When you get past the film’s standard romantic drama trappings, Beyond the Lights makes some pretty strong statements about the unrealistic expectations for female musicians and the lack of artistry in the industry. It succeeds in giving audiences the emotional payoffs it wants without falling into any tired storytelling modes.
Noni (Gugu Mbatha-Raw), with her power house voice and sexy body, has been groomed from a very young age to become a superstar and is on the verge of conquering the pop music universe. She should be on top of the world. However, she soon finds herself on a hotel balcony ledge ready to give it all up in a suicide attempt. She’s saved by LAPD officer Kaz Nicol (Nate Parker), who’s on the fast track to a life in public office. Two very different lives, but a lot of very similar pressures. They find themselves being drawn to one another with the natural desire to drop their public facades and be true to themselves.
Beyond the Lights is that kind of movie that surprises you, presenting itself as one thing that could be passably generic genre fare, but when you get just below the surface you’re rewarded with an multilayered story with moments of scathing commentary on the music business today and its hypersexual portrayal of women.
Writer and director Gina Prince-Bythewood (who did something similar with the equally underrated and surprising Love and Basketball) crafts a believable high concept romance along with a plea to the R&B and Hip-Hop community. It’s flows with ease and confidence, never making any unnecessary dramatic or narrative jumps, keeping its characters it as grounded as possible within their crazy jobs. Bythewood not only has a strong sense of character, but she adeptly shoots the streets of Los Angeles to make sure that the city never takes away from the story of the.
Mark it down right now: Gugu Mbatha-Raw, last seen in the period piece Belle earlier this year, is going to be a star. She carries the screen and commands our attention, not only with her stunning beauty, but with raw emotion. We get the guarded sense of self that is necessary for someone in the spotlight, but as we watch her tear down the walls of this character brick by brick, it’s like the blooming of a butterfly. She carries her half of the movie with a shocking ease that you would expect from a seasoned actress, and it’s a marvel to watch.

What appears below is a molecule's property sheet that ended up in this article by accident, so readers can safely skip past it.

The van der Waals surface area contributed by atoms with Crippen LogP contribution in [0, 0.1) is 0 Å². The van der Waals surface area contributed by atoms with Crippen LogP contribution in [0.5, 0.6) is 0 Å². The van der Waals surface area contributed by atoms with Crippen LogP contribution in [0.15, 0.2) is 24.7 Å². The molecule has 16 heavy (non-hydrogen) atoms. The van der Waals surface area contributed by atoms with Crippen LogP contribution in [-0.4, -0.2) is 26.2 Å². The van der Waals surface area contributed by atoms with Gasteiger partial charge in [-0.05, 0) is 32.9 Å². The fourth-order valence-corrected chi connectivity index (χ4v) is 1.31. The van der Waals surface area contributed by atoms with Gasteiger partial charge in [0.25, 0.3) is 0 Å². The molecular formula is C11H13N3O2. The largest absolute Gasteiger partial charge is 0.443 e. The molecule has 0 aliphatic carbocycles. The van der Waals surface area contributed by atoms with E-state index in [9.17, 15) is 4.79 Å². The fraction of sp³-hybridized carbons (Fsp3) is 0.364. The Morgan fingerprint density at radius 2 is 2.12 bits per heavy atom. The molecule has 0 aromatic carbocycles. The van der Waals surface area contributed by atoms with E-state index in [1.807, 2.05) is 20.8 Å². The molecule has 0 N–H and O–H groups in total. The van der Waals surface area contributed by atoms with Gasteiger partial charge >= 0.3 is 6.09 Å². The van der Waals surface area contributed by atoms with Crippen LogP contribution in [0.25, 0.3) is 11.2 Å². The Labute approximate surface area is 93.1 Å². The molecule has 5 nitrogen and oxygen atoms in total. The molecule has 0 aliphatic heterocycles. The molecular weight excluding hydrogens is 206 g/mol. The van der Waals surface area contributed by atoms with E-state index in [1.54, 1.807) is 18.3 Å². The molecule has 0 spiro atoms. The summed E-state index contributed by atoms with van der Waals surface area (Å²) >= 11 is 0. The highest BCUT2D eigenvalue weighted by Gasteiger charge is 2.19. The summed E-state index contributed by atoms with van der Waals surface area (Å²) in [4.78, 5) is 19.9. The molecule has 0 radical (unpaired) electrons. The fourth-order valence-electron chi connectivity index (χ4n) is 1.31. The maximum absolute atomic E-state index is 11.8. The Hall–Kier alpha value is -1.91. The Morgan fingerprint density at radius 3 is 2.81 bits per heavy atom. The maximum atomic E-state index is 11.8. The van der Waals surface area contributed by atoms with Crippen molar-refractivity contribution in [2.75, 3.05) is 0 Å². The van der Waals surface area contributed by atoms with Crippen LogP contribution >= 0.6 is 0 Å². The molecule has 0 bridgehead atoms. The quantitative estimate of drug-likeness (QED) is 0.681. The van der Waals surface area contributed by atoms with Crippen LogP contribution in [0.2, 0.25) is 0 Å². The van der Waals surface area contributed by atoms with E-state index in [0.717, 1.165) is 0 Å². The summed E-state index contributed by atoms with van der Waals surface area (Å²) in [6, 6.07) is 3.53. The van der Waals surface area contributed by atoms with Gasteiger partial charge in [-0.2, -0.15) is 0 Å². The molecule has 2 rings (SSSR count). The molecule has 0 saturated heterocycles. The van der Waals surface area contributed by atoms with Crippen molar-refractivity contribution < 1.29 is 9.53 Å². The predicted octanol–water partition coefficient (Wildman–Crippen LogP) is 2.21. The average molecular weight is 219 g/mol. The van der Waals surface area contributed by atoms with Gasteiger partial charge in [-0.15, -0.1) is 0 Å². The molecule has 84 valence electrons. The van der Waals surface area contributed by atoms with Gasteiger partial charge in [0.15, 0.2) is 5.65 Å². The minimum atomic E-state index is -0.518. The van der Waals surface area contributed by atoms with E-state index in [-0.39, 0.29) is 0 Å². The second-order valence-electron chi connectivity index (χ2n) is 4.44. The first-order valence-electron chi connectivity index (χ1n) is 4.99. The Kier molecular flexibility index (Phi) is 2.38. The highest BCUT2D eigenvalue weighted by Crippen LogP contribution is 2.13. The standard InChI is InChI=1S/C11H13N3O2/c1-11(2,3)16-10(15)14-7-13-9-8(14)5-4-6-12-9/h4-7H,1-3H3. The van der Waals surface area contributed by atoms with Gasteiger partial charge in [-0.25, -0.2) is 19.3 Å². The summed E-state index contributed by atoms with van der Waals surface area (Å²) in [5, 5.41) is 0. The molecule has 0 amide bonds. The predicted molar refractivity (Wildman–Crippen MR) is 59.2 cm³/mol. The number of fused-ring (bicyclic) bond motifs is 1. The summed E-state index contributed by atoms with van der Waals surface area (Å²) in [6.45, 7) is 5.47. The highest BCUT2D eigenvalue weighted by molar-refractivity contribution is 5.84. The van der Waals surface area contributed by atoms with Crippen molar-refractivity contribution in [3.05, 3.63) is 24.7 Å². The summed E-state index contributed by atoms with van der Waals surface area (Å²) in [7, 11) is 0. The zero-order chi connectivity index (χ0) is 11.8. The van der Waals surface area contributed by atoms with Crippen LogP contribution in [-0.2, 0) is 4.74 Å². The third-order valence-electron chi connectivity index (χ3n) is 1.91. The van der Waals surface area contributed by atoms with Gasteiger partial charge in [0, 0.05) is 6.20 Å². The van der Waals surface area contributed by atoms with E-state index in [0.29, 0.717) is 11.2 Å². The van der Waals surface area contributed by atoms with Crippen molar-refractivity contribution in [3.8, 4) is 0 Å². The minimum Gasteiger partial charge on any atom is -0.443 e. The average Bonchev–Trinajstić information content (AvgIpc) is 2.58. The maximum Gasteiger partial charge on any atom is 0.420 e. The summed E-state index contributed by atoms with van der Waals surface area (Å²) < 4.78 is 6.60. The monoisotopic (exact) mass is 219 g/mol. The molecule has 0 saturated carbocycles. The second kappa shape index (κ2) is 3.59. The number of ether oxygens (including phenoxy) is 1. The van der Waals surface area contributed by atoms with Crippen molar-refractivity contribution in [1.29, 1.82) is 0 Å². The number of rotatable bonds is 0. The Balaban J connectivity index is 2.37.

You can tell when two stars aren’t acting (or at least acting very hard) as the chemistry that Raw and Parker is better than any other romantic pairing this year. Even the most cynical of viewers can’t deny the attraction between these two characters. Both actors take special care to make the material honest and truthful in spite of a few moments of obvious Hollywood convenience.
Minnie Driver as Noni’s mother Macy Jean gets one of her most inspired characters in years, delivering her best performance in quite a while. She’s a rejected woman who had her daughter at an early age, and maintained a chip on her shoulder to ensure that she doesn’t get taken advantage or stepped on again, even if that comes at the cost of her daughter’s soul and sanity. Danny Glover gets a little less time as Kaz’s police father and mentor Captain Nicol, but his confidence provides great counter balance for his rising star police officer son.
Don’t sleep on Beyond the Lights. It’s the right blend of clever, original, classical, and cathartic that a love story needs to be, and it never shies away from its message or goes off topic. Rarely do we get movies that are both crowd pleasing and smart in this genre, but this is masterfully subtle and effective storytelling that can give everyone what they want.
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